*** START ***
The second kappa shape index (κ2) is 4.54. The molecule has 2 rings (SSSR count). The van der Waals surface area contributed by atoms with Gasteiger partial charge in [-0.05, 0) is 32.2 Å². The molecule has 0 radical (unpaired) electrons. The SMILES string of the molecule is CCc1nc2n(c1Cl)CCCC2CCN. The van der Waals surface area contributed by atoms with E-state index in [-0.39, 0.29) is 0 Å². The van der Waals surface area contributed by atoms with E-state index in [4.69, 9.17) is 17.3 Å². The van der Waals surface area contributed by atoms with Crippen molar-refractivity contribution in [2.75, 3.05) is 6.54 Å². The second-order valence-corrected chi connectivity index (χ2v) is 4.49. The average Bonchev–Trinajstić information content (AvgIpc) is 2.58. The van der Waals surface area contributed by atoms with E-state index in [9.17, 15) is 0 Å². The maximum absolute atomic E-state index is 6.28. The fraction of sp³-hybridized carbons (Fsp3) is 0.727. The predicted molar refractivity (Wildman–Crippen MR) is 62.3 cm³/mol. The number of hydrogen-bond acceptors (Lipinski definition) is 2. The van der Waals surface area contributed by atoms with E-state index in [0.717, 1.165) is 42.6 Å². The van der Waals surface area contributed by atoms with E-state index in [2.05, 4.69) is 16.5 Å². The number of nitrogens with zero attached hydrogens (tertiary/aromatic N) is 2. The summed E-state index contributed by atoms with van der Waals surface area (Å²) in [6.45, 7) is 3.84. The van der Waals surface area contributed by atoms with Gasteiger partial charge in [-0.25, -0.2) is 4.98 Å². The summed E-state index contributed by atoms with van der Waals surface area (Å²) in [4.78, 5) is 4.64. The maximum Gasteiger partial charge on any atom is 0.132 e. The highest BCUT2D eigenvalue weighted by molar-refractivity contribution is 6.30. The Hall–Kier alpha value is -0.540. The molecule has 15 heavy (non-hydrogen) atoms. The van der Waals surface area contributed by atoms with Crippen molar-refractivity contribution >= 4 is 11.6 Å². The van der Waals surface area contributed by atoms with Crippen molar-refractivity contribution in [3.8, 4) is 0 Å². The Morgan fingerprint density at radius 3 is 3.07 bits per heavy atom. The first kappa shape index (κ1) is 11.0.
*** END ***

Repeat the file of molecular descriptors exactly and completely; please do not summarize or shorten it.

The second kappa shape index (κ2) is 4.54. The molecule has 2 rings (SSSR count). The van der Waals surface area contributed by atoms with Gasteiger partial charge in [-0.05, 0) is 32.2 Å². The molecule has 0 radical (unpaired) electrons. The SMILES string of the molecule is CCc1nc2n(c1Cl)CCCC2CCN. The van der Waals surface area contributed by atoms with E-state index in [-0.39, 0.29) is 0 Å². The van der Waals surface area contributed by atoms with E-state index in [4.69, 9.17) is 17.3 Å². The van der Waals surface area contributed by atoms with Crippen molar-refractivity contribution in [2.75, 3.05) is 6.54 Å². The second-order valence-corrected chi connectivity index (χ2v) is 4.49. The average Bonchev–Trinajstić information content (AvgIpc) is 2.58. The van der Waals surface area contributed by atoms with E-state index in [9.17, 15) is 0 Å². The maximum absolute atomic E-state index is 6.28. The fraction of sp³-hybridized carbons (Fsp3) is 0.727. The predicted molar refractivity (Wildman–Crippen MR) is 62.3 cm³/mol. The number of hydrogen-bond acceptors (Lipinski definition) is 2. The van der Waals surface area contributed by atoms with E-state index in [0.717, 1.165) is 42.6 Å². The van der Waals surface area contributed by atoms with E-state index in [2.05, 4.69) is 16.5 Å². The number of nitrogens with zero attached hydrogens (tertiary/aromatic N) is 2. The summed E-state index contributed by atoms with van der Waals surface area (Å²) in [6.45, 7) is 3.84. The van der Waals surface area contributed by atoms with Gasteiger partial charge in [-0.25, -0.2) is 4.98 Å². The summed E-state index contributed by atoms with van der Waals surface area (Å²) in [4.78, 5) is 4.64. The maximum Gasteiger partial charge on any atom is 0.132 e. The highest BCUT2D eigenvalue weighted by molar-refractivity contribution is 6.30. The Hall–Kier alpha value is -0.540. The molecule has 15 heavy (non-hydrogen) atoms. The van der Waals surface area contributed by atoms with Crippen molar-refractivity contribution >= 4 is 11.6 Å². The van der Waals surface area contributed by atoms with Crippen molar-refractivity contribution in [3.8, 4) is 0 Å². The Morgan fingerprint density at radius 3 is 3.07 bits per heavy atom. The first kappa shape index (κ1) is 11.0.